A 63-year-old woman with retinal arteriolar macroaneurysm had a sudden decrease of vision in her left eye and was referred to our clinic. On initial examination, corrected visual acuity was 20/20 OD and 20/300 OS. Fundus examination disclosed a subfoveal hemorrhage with a total size of 11 disc areas, accompanied by preretinal hemorrhage of approximately 1 disc area (Figure 2, A). She underwent intravitreal injection of 0.4 mL of pure perfluoropropane gas 6 days after the onset of visual loss. On the day after gas injection, the SRH had shifted by approximately 3 disc diameters inferotemporally, and hemorrhage beneath the fovea was thinner (Figure 2, B), with an improvement of visual acuity to 20/200. The appearance of the preretinal hemorrhage had not changed. The SRH continued to move more peripherally (Figure 2, C), and visual acuity was 20/70 at 1 month and 20/40 at 2 months postoperatively (Figure 2, D). Sensitivity of the fovea measured by the Humphrey perimeter (Allergan-Humphrey Medical Instruments, Irvine, Calif) also improved from 13 dB before injection to 27 dB 2 months after gas injection.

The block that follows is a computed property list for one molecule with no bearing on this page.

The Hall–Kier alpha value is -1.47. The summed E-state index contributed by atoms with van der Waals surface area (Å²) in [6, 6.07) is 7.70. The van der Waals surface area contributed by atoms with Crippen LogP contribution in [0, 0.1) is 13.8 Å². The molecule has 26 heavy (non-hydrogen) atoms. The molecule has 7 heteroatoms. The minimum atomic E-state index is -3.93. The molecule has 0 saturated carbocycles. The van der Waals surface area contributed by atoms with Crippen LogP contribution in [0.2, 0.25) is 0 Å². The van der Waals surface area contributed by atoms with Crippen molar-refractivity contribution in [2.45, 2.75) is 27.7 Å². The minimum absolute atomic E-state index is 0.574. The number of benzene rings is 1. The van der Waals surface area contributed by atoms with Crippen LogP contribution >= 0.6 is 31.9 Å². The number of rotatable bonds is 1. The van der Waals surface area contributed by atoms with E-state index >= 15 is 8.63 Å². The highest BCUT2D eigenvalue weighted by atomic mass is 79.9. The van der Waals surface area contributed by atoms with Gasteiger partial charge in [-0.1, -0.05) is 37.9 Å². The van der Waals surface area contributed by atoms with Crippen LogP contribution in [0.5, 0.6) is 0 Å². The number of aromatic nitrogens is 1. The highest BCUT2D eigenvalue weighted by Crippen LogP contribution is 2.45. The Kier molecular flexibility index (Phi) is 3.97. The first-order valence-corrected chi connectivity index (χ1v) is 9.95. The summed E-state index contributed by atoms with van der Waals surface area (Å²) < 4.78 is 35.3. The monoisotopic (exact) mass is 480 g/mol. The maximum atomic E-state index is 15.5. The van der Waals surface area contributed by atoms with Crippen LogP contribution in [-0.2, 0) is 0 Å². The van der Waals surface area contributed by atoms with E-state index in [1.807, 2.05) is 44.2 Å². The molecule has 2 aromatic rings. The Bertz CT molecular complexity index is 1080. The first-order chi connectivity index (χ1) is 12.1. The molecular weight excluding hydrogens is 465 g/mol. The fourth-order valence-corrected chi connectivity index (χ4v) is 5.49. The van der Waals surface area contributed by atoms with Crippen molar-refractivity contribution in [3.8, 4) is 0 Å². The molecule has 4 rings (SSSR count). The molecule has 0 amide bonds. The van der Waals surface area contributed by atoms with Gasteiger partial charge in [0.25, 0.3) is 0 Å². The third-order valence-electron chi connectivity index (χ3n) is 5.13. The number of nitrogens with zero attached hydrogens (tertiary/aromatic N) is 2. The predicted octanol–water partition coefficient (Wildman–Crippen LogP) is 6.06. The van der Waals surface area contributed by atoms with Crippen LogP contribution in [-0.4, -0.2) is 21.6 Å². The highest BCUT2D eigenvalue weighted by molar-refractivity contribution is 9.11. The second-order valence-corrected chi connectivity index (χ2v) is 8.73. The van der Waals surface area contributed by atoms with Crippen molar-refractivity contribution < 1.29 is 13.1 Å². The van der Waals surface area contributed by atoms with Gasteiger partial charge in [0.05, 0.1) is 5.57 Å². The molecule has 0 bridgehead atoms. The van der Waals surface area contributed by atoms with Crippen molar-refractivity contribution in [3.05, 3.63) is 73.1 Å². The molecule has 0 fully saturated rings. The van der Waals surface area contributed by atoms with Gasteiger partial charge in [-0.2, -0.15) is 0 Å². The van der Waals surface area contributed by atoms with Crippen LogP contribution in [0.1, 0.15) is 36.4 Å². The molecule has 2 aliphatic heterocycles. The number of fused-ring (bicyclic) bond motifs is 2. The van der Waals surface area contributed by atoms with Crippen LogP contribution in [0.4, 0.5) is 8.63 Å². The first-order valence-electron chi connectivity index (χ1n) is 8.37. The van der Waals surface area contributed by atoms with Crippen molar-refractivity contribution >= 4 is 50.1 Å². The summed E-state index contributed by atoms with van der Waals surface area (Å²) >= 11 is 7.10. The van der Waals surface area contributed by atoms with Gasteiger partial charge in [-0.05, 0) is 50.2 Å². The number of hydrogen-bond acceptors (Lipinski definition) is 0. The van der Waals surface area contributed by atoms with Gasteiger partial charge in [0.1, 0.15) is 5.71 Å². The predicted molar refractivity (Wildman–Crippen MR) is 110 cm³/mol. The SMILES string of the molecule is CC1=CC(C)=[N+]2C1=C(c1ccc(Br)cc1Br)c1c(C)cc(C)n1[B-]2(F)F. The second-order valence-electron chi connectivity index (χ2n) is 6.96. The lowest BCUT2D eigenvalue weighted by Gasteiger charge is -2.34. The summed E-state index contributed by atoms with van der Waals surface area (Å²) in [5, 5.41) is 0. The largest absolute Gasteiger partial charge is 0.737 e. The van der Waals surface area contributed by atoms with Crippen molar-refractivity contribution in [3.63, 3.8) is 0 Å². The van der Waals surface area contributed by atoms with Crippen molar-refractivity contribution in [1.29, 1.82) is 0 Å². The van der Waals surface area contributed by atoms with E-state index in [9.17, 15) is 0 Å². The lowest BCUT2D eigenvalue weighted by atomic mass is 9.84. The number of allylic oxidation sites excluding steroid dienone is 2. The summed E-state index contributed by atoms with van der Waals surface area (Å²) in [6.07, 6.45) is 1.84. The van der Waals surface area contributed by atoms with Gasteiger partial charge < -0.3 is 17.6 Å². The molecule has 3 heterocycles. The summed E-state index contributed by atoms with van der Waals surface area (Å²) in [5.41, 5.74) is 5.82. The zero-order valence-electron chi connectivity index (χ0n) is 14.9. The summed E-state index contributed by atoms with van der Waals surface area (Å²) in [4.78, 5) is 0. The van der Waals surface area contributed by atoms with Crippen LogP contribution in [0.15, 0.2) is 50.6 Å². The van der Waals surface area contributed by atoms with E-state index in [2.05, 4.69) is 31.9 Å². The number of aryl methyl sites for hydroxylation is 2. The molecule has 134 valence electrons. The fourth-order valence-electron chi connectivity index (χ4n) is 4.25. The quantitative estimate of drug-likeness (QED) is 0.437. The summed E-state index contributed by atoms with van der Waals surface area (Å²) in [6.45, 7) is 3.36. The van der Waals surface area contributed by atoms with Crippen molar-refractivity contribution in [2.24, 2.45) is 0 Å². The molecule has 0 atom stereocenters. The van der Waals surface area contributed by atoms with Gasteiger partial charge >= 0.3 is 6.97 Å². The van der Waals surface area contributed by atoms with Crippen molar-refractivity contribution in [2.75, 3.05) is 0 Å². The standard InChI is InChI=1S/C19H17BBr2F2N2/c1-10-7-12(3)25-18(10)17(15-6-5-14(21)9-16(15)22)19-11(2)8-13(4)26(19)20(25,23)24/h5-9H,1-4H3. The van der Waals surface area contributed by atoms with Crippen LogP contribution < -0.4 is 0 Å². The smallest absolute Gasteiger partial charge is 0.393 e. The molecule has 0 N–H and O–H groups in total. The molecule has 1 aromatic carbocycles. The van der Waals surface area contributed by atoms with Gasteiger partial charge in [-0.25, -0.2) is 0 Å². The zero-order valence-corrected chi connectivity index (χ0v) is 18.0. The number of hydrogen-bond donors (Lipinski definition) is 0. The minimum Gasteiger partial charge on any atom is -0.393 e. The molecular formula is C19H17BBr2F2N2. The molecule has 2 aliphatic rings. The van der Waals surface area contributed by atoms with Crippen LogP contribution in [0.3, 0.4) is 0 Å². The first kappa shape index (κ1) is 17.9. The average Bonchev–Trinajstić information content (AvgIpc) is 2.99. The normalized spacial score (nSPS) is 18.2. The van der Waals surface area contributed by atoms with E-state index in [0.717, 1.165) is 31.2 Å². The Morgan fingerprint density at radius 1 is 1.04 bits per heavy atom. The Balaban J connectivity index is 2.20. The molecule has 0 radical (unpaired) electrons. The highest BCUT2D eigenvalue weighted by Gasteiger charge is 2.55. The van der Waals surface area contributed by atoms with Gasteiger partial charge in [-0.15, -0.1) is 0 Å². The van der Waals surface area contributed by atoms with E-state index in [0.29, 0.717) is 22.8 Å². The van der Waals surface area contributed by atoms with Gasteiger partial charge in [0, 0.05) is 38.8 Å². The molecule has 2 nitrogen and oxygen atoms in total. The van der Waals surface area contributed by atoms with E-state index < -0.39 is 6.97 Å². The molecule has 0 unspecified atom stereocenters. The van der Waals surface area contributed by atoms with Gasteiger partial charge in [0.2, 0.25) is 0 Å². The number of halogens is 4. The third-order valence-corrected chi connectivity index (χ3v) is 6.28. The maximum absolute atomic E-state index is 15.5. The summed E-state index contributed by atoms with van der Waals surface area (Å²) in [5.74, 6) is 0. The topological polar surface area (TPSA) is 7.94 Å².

A 56-year-old man with age-related macular degeneration noted a sudden decrease of vision in his left eye. Visual acuity was initially 20/70 OS but continued to deteriorate during the next 4 days. On examination after referral to our clinic in November 1996, corrected visual acuity was 20/20 OD and 20/2000 OS. Fundus examination disclosed an SRH of 21 disc areas in his left eye, with involvement of the fovea (Figure 3, A). Intravitreal injection of 0.5 mL of pure perfluoropropane gas was performed and face-down positioning was recommended. The SRH moved temporally the next day (Figure 3, B). Retinal detachment caused by a retinal tear in the inferotemporal quadrant occurred 4 days after gas injection. Vitrectomy and lensectomy were performed to reattach the retina, and SRH was removed intraoperatively from an intentional retinal break followed by intraocular tamponade with 20% sulfur hexafluoride. At last follow-up, 13 months after gas injection, the retina remained attached and visual acuity was 20/200 OS.